four in a seventy someone hears now is at its closest point to midnight. Then it has been at any point in history is now a hundred seconds to midnight in twenty twenty and Indiana one thousand nine hundred and fifty three. It was a two minutes to midnight and it was at around four to five minutes to midnight. During most of the cold war, so, according to the clock, we are at more risk than we've ever been, and yet it seems to me that most people have gone entirely too slow
on this issue. So talk to us about what it's like to be on the brink, though the first point I would make is that I agree with the bulletins assessment and reboot and without
minister seconds or I would simply say that the danger of a nuclear catastrophe today.
Is at least his greatest was at any time during the cold war, and yet almost no one in the public understand their reality. So that's just one important were important. Point the second thing to consider is: we have assessed,
the danger for decades. Now is being the danger of a surprise attack on the United States,
while we called during the cold war about out of the blue and we geared up policies- and we give a fresh structure to deal
with that threat, I believe the reality today,
even the reality during the cold war was that was never the main threat. The threat is always been
the danger of an accidental war, the danger blundering into a nuclear war, either to a political miscalculation or through a technical error. We
had several examples of each of those during the cold war, which, happily, we survived, one of them, of course, the most significant chancellor political miscalculation with the cuban missile
crisis, as we talked about earlier, I believe the chance of that having erupted Android, absolutely catastrophic, no clue where we probably better than fifty fifty. There were other political miscalculation, North Dakota, but that's perhaps the most- that's the poster child of them beyond. That was a possibility of technical.
Accident and we had a lease three false alarms in the United States, it I'm aware of at least two in the
Soviet union, that I'm aware of
and any of those gotta resulted in an accidental nuclear war. So
The real danger during the cold war was not about out of the blue.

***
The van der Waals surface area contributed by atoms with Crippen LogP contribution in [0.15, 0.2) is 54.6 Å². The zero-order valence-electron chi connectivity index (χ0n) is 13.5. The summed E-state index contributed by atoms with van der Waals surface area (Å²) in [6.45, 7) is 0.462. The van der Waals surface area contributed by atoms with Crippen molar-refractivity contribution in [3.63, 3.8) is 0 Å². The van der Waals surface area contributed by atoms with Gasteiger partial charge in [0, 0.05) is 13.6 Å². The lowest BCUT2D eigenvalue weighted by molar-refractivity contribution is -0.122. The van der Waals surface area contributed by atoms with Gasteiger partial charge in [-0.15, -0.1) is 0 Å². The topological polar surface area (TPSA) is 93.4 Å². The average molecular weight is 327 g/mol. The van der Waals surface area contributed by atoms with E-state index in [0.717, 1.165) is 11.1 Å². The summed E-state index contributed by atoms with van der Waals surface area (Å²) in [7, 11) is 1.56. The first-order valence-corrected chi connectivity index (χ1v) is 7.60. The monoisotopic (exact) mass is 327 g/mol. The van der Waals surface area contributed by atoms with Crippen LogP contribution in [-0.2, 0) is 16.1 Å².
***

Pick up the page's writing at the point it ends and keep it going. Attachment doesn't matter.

The real danger, what blundering hindrance
the way, and I believe that that is the same situation today and with at least the same likelihood today not
Russia or North Korea ran you name. The country is going to deliberately lodge an attack against the United States
But then we will blundered into some kind of a nuclear exchange with Russia or with one of these is one of the smaller part. Just incentive demonstrate Thee
the level of randomness Anne and really how dangerous and how likely we could really to stumble into an accidental nuclear war. There is this really,
pretty crazy story of actually what happened during the cuban missile crisis. There is an inch
a air base in the loose Minnesota where,
a new was late at night and patrols- were patrolling the basin
in its in the middle of the cuban missile crisis. Everyone was on very high lurch at the time, and someone noticed that there was some in trying to climb the fence into the air base and they went in a panic and try to set off the alarm for an intruder, and they actually
they hit the wrong switch invade instead set off in alarm, which then notified the base
To then launch their there,
nuclear armed planes to start working towards a possible attack. It turned out that it was about
a bare was climbing offence.
At an air base in them
though, of the cuban missile crisis and something as simple as that could have stumbled us into a nuclear war,
and its truly when we were at these moments, these politically charged moments when things are at their most scary, when it's the easiest for us, too,
humble. It's part of the reasons why the fire and fury rhetoric from President Tromp was so concerning
because whether you believe he would actually follow through or not through just putting out the notion that he might super charges, the atmosphere for people to interpret
things that they might not otherwise and to make decisions based on those interpretations which could really led us to this escalating situation. I think the logic of deterrence is pretty straightforward and as fairly solid, but part of the issue is that there are actually some assumptions that we make about this situation that is in place for determines to hold up in. Some of those assumptions include. We assume that the people involved are rational actors, and we also assume that everyone involved has accurate and complete information which, unfortunately, especially in crisis situations, is not always true and when you dont have fallen